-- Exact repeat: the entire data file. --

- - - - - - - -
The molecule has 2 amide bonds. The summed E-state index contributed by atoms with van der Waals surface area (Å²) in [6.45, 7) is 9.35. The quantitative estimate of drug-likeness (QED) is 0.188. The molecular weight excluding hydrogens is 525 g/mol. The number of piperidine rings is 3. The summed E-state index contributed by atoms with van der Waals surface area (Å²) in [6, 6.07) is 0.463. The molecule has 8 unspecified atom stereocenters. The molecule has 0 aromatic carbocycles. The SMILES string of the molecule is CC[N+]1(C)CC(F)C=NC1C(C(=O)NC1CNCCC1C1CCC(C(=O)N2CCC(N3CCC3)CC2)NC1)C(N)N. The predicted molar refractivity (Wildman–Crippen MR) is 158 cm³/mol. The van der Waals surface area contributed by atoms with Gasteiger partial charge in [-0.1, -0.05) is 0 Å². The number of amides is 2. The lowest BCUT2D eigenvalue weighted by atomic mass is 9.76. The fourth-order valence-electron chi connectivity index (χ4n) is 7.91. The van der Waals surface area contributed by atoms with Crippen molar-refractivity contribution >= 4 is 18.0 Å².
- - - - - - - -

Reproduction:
The molecule has 2 amide bonds. The summed E-state index contributed by atoms with van der Waals surface area (Å²) in [6.45, 7) is 9.35. The quantitative estimate of drug-likeness (QED) is 0.188. The molecular weight excluding hydrogens is 525 g/mol. The number of piperidine rings is 3. The summed E-state index contributed by atoms with van der Waals surface area (Å²) in [6, 6.07) is 0.463. The molecule has 8 unspecified atom stereocenters. The molecule has 0 aromatic carbocycles. The SMILES string of the molecule is CC[N+]1(C)CC(F)C=NC1C(C(=O)NC1CNCCC1C1CCC(C(=O)N2CCC(N3CCC3)CC2)NC1)C(N)N. The predicted molar refractivity (Wildman–Crippen MR) is 158 cm³/mol. The van der Waals surface area contributed by atoms with Gasteiger partial charge in [-0.1, -0.05) is 0 Å². The number of amides is 2. The lowest BCUT2D eigenvalue weighted by atomic mass is 9.76. The fourth-order valence-electron chi connectivity index (χ4n) is 7.91. The van der Waals surface area contributed by atoms with Crippen molar-refractivity contribution >= 4 is 18.0 Å².